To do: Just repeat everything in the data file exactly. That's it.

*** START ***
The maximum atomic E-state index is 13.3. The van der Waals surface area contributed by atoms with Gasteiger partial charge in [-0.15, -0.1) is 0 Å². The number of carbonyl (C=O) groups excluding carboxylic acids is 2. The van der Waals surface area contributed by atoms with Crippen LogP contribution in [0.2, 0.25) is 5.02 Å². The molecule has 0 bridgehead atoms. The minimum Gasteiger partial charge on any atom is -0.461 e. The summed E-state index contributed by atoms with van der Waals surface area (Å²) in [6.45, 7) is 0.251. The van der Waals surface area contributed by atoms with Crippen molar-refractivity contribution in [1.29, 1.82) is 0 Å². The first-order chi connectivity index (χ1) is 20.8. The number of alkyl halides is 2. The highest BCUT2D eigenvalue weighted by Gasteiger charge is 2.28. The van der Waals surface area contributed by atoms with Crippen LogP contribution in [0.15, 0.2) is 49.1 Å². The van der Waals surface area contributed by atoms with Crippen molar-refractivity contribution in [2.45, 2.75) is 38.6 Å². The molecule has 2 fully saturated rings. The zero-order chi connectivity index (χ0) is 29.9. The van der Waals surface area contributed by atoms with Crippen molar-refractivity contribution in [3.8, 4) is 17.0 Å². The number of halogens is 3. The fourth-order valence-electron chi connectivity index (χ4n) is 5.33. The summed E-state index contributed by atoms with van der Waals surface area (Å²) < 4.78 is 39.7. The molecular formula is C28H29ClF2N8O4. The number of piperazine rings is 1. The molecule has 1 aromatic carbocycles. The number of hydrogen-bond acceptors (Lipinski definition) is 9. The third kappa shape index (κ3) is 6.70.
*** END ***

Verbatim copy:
The maximum atomic E-state index is 13.3. The van der Waals surface area contributed by atoms with Gasteiger partial charge in [-0.15, -0.1) is 0 Å². The number of carbonyl (C=O) groups excluding carboxylic acids is 2. The van der Waals surface area contributed by atoms with Crippen LogP contribution in [0.2, 0.25) is 5.02 Å². The molecule has 0 bridgehead atoms. The minimum Gasteiger partial charge on any atom is -0.461 e. The summed E-state index contributed by atoms with van der Waals surface area (Å²) in [6.45, 7) is 0.251. The van der Waals surface area contributed by atoms with Crippen molar-refractivity contribution in [1.29, 1.82) is 0 Å². The first-order chi connectivity index (χ1) is 20.8. The number of alkyl halides is 2. The highest BCUT2D eigenvalue weighted by Gasteiger charge is 2.28. The van der Waals surface area contributed by atoms with Crippen LogP contribution in [0.15, 0.2) is 49.1 Å². The van der Waals surface area contributed by atoms with Crippen molar-refractivity contribution in [2.45, 2.75) is 38.6 Å². The molecule has 2 fully saturated rings. The zero-order chi connectivity index (χ0) is 29.9. The van der Waals surface area contributed by atoms with Crippen molar-refractivity contribution in [3.8, 4) is 17.0 Å². The number of halogens is 3. The fourth-order valence-electron chi connectivity index (χ4n) is 5.33. The summed E-state index contributed by atoms with van der Waals surface area (Å²) < 4.78 is 39.7. The molecular formula is C28H29ClF2N8O4. The number of piperazine rings is 1. The molecule has 1 aromatic carbocycles. The number of hydrogen-bond acceptors (Lipinski definition) is 9. The third kappa shape index (κ3) is 6.70.